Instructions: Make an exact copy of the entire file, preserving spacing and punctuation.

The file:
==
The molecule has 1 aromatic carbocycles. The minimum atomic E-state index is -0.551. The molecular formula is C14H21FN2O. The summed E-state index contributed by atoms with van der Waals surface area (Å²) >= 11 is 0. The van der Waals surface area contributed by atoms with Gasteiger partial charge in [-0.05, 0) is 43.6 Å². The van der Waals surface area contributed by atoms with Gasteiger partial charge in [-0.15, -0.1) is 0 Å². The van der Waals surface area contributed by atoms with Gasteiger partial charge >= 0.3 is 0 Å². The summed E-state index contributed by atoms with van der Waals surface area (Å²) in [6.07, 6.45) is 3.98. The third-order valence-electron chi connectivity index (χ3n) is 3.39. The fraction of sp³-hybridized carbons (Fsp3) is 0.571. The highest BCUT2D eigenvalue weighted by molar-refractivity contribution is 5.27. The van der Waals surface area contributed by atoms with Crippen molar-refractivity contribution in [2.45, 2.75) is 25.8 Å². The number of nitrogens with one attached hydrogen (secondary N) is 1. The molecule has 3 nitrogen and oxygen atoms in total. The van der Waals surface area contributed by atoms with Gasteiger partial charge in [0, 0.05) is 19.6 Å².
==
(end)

The molecule has 1 aromatic carbocycles. The minimum atomic E-state index is -0.551. The molecular formula is C14H21FN2O. The summed E-state index contributed by atoms with van der Waals surface area (Å²) >= 11 is 0. The van der Waals surface area contributed by atoms with Gasteiger partial charge in [-0.05, 0) is 43.6 Å². The van der Waals surface area contributed by atoms with Gasteiger partial charge in [-0.15, -0.1) is 0 Å². The van der Waals surface area contributed by atoms with Gasteiger partial charge >= 0.3 is 0 Å². The summed E-state index contributed by atoms with van der Waals surface area (Å²) in [6.07, 6.45) is 3.98. The third-order valence-electron chi connectivity index (χ3n) is 3.39. The fraction of sp³-hybridized carbons (Fsp3) is 0.571. The highest BCUT2D eigenvalue weighted by molar-refractivity contribution is 5.27. The van der Waals surface area contributed by atoms with Crippen molar-refractivity contribution in [2.45, 2.75) is 25.8 Å². The number of nitrogens with one attached hydrogen (secondary N) is 1. The molecule has 3 nitrogen and oxygen atoms in total. The van der Waals surface area contributed by atoms with Gasteiger partial charge in [0, 0.05) is 19.6 Å².